Removing A Window & Replacing With Alcove Oak Shelving

In this video I remove a window, and make an oak shelving unit to fit inside the window opening alcove.

In this video I'll be replacing a window with a shelving unit.
We're in the process of having our kitchen renovated, and if you want to find out more about that, you can check out my recent home tour video where I talk about all the changes we're making to the bungalow, as well as some of the future woodworking project ideas too.
Anyway, in the kitchen there's a window in what was once an exterior wall, and it doesn't really serve any purpose, because on the other side of is this lean to, which is our utility room so it doesn't let any light in.  When we put our new kitchen in, almost the entire wall is going to be covered over by the new kitchen that we're going to have fitted, and rather than putting in some studwork, adding plasterboard and then getting it plastered, we decided instead to use the alcove to accommodate a shelving unit accessible via the utility room which we can use to store things like cat food and litter.  As you can see our utility room is being temporarily used to store stuff from the kitchen, including our new kitchen appliances, so that's why it's full of stuff and a bit of a mess.
First I measured up the opening to figure out what size to make the unit, and at this point I decided I would allow about 6-8mm tolerance, to make sure that the unit would fit inside the opening, because usually walls and window openings are not perfectly square or straight, and I can knew that I could always use packers to fill any gaps when fitting it later on.
For this build I'm going to be using some of these reclaimed shelves that came from an old library book case, I've had these in storage for a while, and I've used them in previous projects like these bedside tables, and these shoe and coat racks at my old home.  I don't have many of them left now, but I knew I would have enough to get this job done.
These shelves are made up of oak veneered MDF with a solid oak face trim.
And the first job was to remove the oak trim pieces.
I could then start ripping down the MDF pieces at the tablesaw to the depth I wanted my shelving unit to be, which was just a little bit less than the depth of the opening itself, and that's because I'm going to be adding a back panel to it later on.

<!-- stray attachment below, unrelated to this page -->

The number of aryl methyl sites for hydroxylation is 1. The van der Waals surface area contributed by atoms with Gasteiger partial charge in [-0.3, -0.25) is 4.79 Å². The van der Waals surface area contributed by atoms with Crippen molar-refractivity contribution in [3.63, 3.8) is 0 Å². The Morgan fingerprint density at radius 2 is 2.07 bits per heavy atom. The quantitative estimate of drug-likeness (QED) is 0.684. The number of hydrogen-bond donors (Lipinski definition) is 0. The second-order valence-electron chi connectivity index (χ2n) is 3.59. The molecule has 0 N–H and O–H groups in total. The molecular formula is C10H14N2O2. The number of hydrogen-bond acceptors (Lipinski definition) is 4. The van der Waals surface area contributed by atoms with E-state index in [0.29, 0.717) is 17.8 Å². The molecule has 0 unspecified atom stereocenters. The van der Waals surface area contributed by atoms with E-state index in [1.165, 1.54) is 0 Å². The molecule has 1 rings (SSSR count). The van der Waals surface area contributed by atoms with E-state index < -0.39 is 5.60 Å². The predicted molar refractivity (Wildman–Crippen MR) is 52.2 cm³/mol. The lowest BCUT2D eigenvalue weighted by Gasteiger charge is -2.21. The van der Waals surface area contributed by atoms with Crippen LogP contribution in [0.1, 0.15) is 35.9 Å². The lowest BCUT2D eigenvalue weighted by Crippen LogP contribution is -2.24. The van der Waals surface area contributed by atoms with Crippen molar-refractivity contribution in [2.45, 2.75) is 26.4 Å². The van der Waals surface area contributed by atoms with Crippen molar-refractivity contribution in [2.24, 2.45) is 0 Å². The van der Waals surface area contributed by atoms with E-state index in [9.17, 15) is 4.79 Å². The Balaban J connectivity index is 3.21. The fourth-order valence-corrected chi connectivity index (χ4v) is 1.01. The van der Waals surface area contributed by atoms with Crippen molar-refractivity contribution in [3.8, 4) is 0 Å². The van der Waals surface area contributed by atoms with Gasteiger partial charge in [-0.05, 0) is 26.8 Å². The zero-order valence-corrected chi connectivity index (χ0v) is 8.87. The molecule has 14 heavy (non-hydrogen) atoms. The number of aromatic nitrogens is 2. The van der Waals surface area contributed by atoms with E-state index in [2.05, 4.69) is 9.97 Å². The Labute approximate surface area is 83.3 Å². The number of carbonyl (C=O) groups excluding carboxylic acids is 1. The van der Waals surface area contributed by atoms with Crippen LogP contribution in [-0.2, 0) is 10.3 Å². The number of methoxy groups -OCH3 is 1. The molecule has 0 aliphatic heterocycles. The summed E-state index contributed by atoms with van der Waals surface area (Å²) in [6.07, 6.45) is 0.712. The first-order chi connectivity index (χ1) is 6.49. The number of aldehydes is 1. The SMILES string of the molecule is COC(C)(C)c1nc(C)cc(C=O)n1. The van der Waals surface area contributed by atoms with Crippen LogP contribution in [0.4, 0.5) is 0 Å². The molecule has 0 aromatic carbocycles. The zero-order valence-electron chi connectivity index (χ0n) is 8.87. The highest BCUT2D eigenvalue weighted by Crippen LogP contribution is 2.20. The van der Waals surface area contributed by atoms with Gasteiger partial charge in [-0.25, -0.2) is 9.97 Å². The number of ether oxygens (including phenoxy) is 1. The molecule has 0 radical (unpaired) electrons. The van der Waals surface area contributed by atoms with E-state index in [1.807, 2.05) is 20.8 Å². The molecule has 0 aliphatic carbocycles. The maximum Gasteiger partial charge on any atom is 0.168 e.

I then cut the pieces to length at the mitre saw, and here you can see evidence of the biscuits that would have originally been used to align the solid oak trim to the MDF.
I could then start assembling the panels, and i'm using my plywood squares with a coupld of F clamps to help position everything and make sure that my corners are at 90 degrees.
The bottom and top panels got secure to the side panels with screws, and here I decided to drill a larger pilot hole than I would ordinarily because MDF end grain has a habit of splitting. Usually I'd countersink these holes, but it's not necessary here as none of these screws are going to be seen on the final piece.
Next I measured up the inside diameter so that I could start cutting some shelf panels to length at the mitre saw.
I decided to double up the thickness of these panels because I wanted my shelves to be big and chunky looking, as I felt like that would probably look better alongside the trim pieces that are going to be added later on.
I'm using regular PVA wood glue for this and making sure that the nicely finished faces of the veneer are oriented up and down, so the unfinished faces are the ones that get glued together as the wood glue will adhere much better to those.
I piled on some heavy weights, and clamped around the edges.
Once the glue had set, I did a bit of clean up to the short edges using a block plane just to make sure they were nice and flush.
And I did a quick dry fit to make sure they were the right size, and they looked good.
I wanted the spacings between each shelf to be equal so I asked google to help me with the maths.